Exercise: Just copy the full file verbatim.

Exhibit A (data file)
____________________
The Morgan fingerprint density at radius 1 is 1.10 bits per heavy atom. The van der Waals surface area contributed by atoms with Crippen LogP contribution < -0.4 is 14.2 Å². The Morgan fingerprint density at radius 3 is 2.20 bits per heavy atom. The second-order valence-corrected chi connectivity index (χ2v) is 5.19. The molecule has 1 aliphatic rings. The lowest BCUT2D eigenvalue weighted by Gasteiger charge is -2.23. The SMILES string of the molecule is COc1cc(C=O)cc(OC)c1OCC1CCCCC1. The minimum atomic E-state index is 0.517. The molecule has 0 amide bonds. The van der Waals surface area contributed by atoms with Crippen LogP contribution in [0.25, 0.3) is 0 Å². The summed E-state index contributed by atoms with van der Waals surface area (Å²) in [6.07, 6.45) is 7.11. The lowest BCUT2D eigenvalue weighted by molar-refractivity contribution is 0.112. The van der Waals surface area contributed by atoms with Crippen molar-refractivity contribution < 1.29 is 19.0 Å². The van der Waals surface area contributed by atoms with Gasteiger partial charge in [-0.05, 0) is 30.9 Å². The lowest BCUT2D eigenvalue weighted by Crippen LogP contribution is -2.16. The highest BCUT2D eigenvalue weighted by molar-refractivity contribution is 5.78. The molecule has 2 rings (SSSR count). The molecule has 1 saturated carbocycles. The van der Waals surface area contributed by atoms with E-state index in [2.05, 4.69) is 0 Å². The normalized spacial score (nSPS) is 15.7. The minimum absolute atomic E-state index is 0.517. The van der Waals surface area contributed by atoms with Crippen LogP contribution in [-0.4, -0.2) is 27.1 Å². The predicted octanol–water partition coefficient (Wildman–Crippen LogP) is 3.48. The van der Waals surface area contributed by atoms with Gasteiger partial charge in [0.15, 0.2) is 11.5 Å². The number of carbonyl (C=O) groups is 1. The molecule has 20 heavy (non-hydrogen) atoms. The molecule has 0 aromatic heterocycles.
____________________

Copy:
The Morgan fingerprint density at radius 1 is 1.10 bits per heavy atom. The van der Waals surface area contributed by atoms with Crippen LogP contribution < -0.4 is 14.2 Å². The Morgan fingerprint density at radius 3 is 2.20 bits per heavy atom. The second-order valence-corrected chi connectivity index (χ2v) is 5.19. The molecule has 1 aliphatic rings. The lowest BCUT2D eigenvalue weighted by Gasteiger charge is -2.23. The SMILES string of the molecule is COc1cc(C=O)cc(OC)c1OCC1CCCCC1. The minimum atomic E-state index is 0.517. The molecule has 0 amide bonds. The van der Waals surface area contributed by atoms with Crippen LogP contribution in [0.25, 0.3) is 0 Å². The summed E-state index contributed by atoms with van der Waals surface area (Å²) in [6.07, 6.45) is 7.11. The lowest BCUT2D eigenvalue weighted by molar-refractivity contribution is 0.112. The van der Waals surface area contributed by atoms with Crippen molar-refractivity contribution < 1.29 is 19.0 Å². The van der Waals surface area contributed by atoms with Gasteiger partial charge in [-0.05, 0) is 30.9 Å². The lowest BCUT2D eigenvalue weighted by Crippen LogP contribution is -2.16. The highest BCUT2D eigenvalue weighted by molar-refractivity contribution is 5.78. The molecule has 2 rings (SSSR count). The molecule has 1 saturated carbocycles. The van der Waals surface area contributed by atoms with E-state index in [2.05, 4.69) is 0 Å². The normalized spacial score (nSPS) is 15.7. The minimum absolute atomic E-state index is 0.517. The van der Waals surface area contributed by atoms with Crippen LogP contribution in [-0.4, -0.2) is 27.1 Å². The predicted octanol–water partition coefficient (Wildman–Crippen LogP) is 3.48. The van der Waals surface area contributed by atoms with Gasteiger partial charge in [0.15, 0.2) is 11.5 Å². The number of carbonyl (C=O) groups is 1. The molecule has 20 heavy (non-hydrogen) atoms. The molecule has 0 aromatic heterocycles.